Things are looking up for the UK economy and SMEs in particular. A couple of new surveys suggest that the country may be on its way out of recession in October as manufacturing and service sector activity barometers show a real upswing. This is happening despite the fact that small businesses are still reporting that access to finance is difficult, or is being offered at a high price. That’s what i liked about the news filtering through yesterday about the planned introduction of new bank networks from next year. Whilst the likes of new entrants like Virgin, Tesco and Metrobank will aim primarily at the consumer, small business banking must be in their sights too. Although the main attractions planned to win customers over will be convenience of opening times and client service in general, its bound to be the case with newcomers that they get nicely competitive on interest rates, or at least, will handle requests for loans with care before accepting or rejecting them.
There’s nothing like a bit of extra competition- the established, somewhat tarnished high street banks will have to respond to the new world of british banking- and this can only mean a brighter outlook for British businesses who have been suffering in this credit crisis for far too long already.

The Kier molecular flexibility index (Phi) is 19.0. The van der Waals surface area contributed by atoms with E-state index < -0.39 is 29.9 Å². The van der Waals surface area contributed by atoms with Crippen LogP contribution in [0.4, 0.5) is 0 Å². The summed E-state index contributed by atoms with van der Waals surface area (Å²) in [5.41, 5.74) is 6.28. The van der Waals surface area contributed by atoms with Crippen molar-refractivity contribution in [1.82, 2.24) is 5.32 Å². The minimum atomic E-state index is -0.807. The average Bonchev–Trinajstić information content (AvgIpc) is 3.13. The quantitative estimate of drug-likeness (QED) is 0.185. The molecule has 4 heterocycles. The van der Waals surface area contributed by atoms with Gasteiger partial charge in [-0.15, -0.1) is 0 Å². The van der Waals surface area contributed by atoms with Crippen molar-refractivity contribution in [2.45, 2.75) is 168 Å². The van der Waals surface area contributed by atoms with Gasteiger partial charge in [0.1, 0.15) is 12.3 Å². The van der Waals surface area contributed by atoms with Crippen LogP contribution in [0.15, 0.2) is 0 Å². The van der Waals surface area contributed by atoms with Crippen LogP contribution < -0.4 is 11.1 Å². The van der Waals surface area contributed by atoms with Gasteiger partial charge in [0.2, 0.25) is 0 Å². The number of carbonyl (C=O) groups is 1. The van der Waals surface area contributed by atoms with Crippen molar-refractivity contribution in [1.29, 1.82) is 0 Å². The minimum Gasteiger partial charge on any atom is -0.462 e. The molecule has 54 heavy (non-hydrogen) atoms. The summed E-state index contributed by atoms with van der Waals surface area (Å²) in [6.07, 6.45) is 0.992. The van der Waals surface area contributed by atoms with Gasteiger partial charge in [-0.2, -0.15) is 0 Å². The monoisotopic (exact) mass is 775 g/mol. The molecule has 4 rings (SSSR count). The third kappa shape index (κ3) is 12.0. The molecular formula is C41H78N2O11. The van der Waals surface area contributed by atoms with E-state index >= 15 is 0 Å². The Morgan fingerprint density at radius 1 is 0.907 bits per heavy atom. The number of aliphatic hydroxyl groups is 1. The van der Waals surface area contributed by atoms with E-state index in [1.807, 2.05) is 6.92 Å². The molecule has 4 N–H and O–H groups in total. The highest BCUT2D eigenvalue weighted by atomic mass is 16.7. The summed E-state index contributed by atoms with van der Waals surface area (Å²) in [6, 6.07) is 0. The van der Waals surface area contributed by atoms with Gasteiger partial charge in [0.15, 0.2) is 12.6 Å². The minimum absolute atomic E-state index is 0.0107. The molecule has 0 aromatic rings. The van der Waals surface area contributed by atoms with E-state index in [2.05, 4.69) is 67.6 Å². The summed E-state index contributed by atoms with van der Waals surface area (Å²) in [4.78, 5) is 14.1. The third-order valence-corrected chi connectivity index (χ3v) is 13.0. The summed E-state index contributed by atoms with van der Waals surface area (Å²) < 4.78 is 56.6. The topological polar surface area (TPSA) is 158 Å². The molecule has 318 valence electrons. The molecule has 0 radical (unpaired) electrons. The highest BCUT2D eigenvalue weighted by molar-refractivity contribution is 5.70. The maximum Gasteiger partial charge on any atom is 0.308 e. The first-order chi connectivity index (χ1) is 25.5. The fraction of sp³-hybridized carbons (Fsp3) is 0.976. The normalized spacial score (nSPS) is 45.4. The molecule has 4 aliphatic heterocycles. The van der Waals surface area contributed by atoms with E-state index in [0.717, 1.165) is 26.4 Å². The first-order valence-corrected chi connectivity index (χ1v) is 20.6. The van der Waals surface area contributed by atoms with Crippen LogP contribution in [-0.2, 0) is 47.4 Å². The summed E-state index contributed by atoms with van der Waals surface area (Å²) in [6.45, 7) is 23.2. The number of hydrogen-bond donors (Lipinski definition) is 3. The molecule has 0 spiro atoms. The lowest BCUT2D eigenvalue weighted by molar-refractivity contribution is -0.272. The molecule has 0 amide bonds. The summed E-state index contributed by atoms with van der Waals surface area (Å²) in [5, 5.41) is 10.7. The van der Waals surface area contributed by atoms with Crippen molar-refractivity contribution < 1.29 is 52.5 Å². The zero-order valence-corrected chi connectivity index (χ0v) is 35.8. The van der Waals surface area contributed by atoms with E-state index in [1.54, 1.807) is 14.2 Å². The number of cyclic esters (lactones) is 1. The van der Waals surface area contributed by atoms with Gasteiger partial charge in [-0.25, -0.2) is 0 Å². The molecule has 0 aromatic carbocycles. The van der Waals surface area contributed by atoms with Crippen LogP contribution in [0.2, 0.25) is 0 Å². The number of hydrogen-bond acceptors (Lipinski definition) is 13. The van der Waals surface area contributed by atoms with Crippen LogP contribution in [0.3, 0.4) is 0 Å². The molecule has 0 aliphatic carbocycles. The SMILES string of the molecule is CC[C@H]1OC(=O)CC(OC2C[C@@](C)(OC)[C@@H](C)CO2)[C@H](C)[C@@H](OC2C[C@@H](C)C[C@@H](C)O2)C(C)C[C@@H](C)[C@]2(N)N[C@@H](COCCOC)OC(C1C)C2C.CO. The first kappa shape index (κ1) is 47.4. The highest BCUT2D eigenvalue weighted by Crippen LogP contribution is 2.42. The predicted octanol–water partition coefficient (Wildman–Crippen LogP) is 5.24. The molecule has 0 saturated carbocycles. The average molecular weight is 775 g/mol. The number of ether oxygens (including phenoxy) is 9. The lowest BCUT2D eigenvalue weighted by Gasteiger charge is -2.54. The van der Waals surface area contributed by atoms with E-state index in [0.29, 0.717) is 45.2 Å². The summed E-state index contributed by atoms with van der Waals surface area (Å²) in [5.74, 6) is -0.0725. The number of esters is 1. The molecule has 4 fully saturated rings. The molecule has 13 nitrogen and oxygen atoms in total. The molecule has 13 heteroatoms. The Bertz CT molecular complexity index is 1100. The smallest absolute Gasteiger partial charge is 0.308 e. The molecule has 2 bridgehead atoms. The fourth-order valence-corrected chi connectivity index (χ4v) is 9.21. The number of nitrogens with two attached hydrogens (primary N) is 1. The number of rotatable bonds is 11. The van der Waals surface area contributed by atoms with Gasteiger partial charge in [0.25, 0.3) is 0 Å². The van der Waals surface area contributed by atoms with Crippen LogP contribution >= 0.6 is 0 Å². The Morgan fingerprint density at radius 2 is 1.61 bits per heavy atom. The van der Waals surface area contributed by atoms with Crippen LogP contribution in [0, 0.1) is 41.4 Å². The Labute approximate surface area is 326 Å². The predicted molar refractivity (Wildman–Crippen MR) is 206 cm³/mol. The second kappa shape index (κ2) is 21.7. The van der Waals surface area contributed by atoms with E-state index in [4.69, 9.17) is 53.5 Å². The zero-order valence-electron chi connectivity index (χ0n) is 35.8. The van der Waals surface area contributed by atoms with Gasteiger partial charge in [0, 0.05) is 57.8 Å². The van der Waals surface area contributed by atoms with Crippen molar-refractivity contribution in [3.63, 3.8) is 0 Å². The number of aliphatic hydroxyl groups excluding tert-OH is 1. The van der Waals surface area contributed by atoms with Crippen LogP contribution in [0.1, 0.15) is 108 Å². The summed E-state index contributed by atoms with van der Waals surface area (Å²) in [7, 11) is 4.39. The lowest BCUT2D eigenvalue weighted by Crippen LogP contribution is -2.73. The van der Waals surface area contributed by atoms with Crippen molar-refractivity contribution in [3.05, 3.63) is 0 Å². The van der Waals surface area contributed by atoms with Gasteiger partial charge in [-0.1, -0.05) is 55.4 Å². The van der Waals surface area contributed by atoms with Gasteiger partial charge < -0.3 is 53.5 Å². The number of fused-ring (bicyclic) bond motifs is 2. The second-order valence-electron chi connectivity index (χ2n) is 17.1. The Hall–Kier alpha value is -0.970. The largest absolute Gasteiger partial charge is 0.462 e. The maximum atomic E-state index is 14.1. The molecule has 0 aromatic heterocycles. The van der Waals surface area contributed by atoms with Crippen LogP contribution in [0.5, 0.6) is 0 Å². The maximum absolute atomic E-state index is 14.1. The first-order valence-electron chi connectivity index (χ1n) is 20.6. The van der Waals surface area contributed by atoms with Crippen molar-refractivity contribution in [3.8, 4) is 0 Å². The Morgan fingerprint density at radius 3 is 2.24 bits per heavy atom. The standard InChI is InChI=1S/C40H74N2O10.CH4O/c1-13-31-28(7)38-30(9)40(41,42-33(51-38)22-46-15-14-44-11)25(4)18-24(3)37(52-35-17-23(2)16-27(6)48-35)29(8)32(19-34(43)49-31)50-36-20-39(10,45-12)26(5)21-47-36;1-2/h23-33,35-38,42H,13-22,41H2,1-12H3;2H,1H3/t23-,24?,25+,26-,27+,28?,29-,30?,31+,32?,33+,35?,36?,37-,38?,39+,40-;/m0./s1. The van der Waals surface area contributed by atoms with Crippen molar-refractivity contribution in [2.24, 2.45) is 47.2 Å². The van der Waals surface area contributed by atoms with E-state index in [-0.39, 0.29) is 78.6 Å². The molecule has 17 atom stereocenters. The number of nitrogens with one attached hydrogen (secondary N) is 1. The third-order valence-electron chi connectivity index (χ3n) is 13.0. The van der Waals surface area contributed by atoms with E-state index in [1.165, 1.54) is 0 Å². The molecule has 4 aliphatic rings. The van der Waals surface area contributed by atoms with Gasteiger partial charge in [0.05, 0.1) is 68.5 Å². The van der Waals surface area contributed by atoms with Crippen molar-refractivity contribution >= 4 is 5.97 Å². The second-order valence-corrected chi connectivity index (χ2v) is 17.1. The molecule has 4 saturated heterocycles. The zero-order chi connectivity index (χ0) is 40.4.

The second largest improvement in ‘significant’ levels of financial distress since the EU Referendum was in professional services, found research from Begbies Traynor
Steve Absolom and Will Wright from KPMG Restructuring have been appointed joint administrators to City Motor Holdings and associated companies
Partners from Johnston Carmichael have been appointed as joint administrators to Axon Well Interventions Products UK
Begbies Traynor have been appointed administrators of William Anelay Ltd, York, one of Britain’s longest-established construction and heritage restoration companies